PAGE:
Cain Velasquez is a former All-American wrestler and undefeated MMA fighter who has yet to see what the second round looks like in his pro career. This Saturday at UFC Fight Night 17 he faces Octagon newbie Denis Stojnic, and all indications are that Velasquez’s undefeated streak will still be intact on Sunday morning.
In this exclusive interview, Velasquez talks with us about the choice of opponents, his transition from wrestling to MMA, and his thoughts on AKA’s recent dust-up with the UFC over the video game licensing deal.
CagePotato.com: You’re facing a guy who’s making his UFC debut in Denis Stojnic. What do you know about him and how have you been preparing for him?
The only thing I know about him is from watching YouTube videos of him. He’s an aggressive fighter, he throws some wild punches, and he’s an extremely tough dude. I’m working on turning the corner, not really standing there and banging with him, but looking for shots from there for the takedown.
You’re 4-0 and beat a fairly established UFC fighter in Jake O’Brien your last time out. Why do you think the UFC decided to put you up against a guy stepping into the Octagon for the first time?
I’m not really sure, but they did. I’m glad they did because that’s just more ring time for me. When I get up to the big guys, the big names, I’ll be more ready.
No Apologies From Georges St. Pierre
Less than two days removed from his successful welterweight title defense, Georges St. Pierre is already in the throes of another battle. Only, this one revolves around Vaseline.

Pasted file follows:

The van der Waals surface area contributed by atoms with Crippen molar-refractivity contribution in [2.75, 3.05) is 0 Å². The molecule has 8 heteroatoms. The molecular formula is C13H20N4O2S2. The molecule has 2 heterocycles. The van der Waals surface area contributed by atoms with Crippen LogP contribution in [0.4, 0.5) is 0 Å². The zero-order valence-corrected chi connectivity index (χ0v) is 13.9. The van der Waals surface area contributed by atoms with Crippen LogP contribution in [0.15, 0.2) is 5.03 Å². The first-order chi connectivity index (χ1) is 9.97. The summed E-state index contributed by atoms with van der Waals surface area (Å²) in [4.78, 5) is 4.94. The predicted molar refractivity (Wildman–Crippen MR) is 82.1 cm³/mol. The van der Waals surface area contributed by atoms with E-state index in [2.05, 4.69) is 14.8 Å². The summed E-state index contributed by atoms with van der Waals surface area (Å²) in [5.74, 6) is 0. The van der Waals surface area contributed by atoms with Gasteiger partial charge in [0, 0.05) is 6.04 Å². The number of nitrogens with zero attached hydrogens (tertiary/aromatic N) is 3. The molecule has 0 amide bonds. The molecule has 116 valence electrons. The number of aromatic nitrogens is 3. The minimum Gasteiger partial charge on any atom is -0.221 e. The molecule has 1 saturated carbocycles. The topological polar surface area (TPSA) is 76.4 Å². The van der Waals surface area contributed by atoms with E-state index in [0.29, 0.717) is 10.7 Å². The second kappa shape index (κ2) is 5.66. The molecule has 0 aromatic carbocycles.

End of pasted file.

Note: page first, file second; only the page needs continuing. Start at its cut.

B.J. Penn's corner alleges St. Pierre's trainers greased his back in between rounds, and SI.com learned earlier today that Penn's camp plans to file a formal complaint with Nevada State Athletic Commission.
St. Pierre sat down with SI.com to tell his side of the controversy, discuss his scientific gameplan and his thoughts on B.J. Penn.
Kizer: Penn yet to file UFC 94 appeal, St. Pierre's corner could face action
While the utter domination of B.J. Penn by Georges St. Pierre during the two champions' UFC 94 main-event bout cannot be questioned, the tactics implemented by the Canadian's team between rounds of Saturday's fight has left the group open for disciplinary action.
Nevada State Athletic Commission Executive Director Keith Kizer today told MMAjunkie.com (www.mmajunkie.com) that an improper application of Vaseline to St. Pierre's back by his cornermen has already merited a stern warning from the commission, and further actions may follow.
"There was no need for it," Kizer said of the incident in question. "It was disturbing. Where it goes from here, if anything, I don't know."
Immediately following the end of Saturday's UFC 94 bout, reports of an impending appeal to be filed by Penn's camp began to surface. Kizer said that though nothing official has been filed by Penn or his camp, the NSAC was already well aware of the improprieties in question.
Kizer and his team actually began dealing with the possible application of Vaseline to St. Pierre's back and shoulders during the match.
"The first round, one of the inspectors that was on the outside of the cage came over to me and said it looked to him that when the cornerman, who I think in that case was Phil Nurse, put the Vaseline on Georges' face then rubbed his shoulders -- which you see the guys rubbing the other guy's shoulders to help him out -- he didn't wipe off his hands between doing that. I said, 'Well, I'm going to watch very closely after this round.'"
NSAC Comments on Vaseline Controversy